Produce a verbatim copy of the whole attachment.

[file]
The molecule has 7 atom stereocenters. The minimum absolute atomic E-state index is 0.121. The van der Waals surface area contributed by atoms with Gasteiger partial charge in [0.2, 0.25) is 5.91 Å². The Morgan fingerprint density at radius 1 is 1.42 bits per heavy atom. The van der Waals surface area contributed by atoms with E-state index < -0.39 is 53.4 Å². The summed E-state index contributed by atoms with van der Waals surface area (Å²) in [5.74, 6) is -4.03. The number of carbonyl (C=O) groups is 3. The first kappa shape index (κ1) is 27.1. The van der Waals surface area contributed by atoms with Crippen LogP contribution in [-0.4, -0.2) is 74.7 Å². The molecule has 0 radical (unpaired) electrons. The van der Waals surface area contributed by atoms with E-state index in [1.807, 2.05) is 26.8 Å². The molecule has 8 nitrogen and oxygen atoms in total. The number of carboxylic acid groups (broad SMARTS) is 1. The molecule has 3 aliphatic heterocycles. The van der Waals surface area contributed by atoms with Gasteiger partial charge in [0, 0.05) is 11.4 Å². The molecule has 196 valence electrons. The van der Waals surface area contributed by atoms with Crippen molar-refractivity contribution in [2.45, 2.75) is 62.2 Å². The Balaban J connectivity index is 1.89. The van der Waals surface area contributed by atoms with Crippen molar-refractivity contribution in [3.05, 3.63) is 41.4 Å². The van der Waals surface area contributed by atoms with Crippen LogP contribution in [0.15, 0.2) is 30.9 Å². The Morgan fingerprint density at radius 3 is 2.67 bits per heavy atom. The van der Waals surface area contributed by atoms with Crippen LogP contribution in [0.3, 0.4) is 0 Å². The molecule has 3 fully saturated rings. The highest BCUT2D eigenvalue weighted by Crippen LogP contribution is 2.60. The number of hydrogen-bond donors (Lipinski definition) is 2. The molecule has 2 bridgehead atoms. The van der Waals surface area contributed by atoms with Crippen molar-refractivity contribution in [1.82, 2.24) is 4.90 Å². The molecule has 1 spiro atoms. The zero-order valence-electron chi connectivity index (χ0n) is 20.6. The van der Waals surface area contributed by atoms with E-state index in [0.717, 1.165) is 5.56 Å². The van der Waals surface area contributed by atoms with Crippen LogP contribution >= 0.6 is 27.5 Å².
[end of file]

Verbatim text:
The molecule has 7 atom stereocenters. The minimum absolute atomic E-state index is 0.121. The van der Waals surface area contributed by atoms with Gasteiger partial charge in [0.2, 0.25) is 5.91 Å². The Morgan fingerprint density at radius 1 is 1.42 bits per heavy atom. The van der Waals surface area contributed by atoms with E-state index < -0.39 is 53.4 Å². The summed E-state index contributed by atoms with van der Waals surface area (Å²) in [5.74, 6) is -4.03. The number of carbonyl (C=O) groups is 3. The first kappa shape index (κ1) is 27.1. The van der Waals surface area contributed by atoms with Crippen LogP contribution in [-0.4, -0.2) is 74.7 Å². The molecule has 0 radical (unpaired) electrons. The van der Waals surface area contributed by atoms with E-state index in [1.807, 2.05) is 26.8 Å². The molecule has 8 nitrogen and oxygen atoms in total. The number of carboxylic acid groups (broad SMARTS) is 1. The molecule has 3 aliphatic heterocycles. The van der Waals surface area contributed by atoms with Gasteiger partial charge in [0, 0.05) is 11.4 Å². The molecule has 196 valence electrons. The van der Waals surface area contributed by atoms with Crippen molar-refractivity contribution in [2.45, 2.75) is 62.2 Å². The Balaban J connectivity index is 1.89. The van der Waals surface area contributed by atoms with Crippen molar-refractivity contribution in [3.05, 3.63) is 41.4 Å². The van der Waals surface area contributed by atoms with Crippen LogP contribution in [0.15, 0.2) is 30.9 Å². The Morgan fingerprint density at radius 3 is 2.67 bits per heavy atom. The van der Waals surface area contributed by atoms with Crippen LogP contribution in [0.3, 0.4) is 0 Å². The molecule has 3 fully saturated rings. The highest BCUT2D eigenvalue weighted by Crippen LogP contribution is 2.60. The number of hydrogen-bond donors (Lipinski definition) is 2. The molecule has 2 bridgehead atoms. The van der Waals surface area contributed by atoms with Crippen molar-refractivity contribution in [1.82, 2.24) is 4.90 Å². The molecule has 1 spiro atoms. The zero-order valence-electron chi connectivity index (χ0n) is 20.6. The van der Waals surface area contributed by atoms with E-state index in [0.717, 1.165) is 5.56 Å². The van der Waals surface area contributed by atoms with Crippen LogP contribution >= 0.6 is 27.5 Å².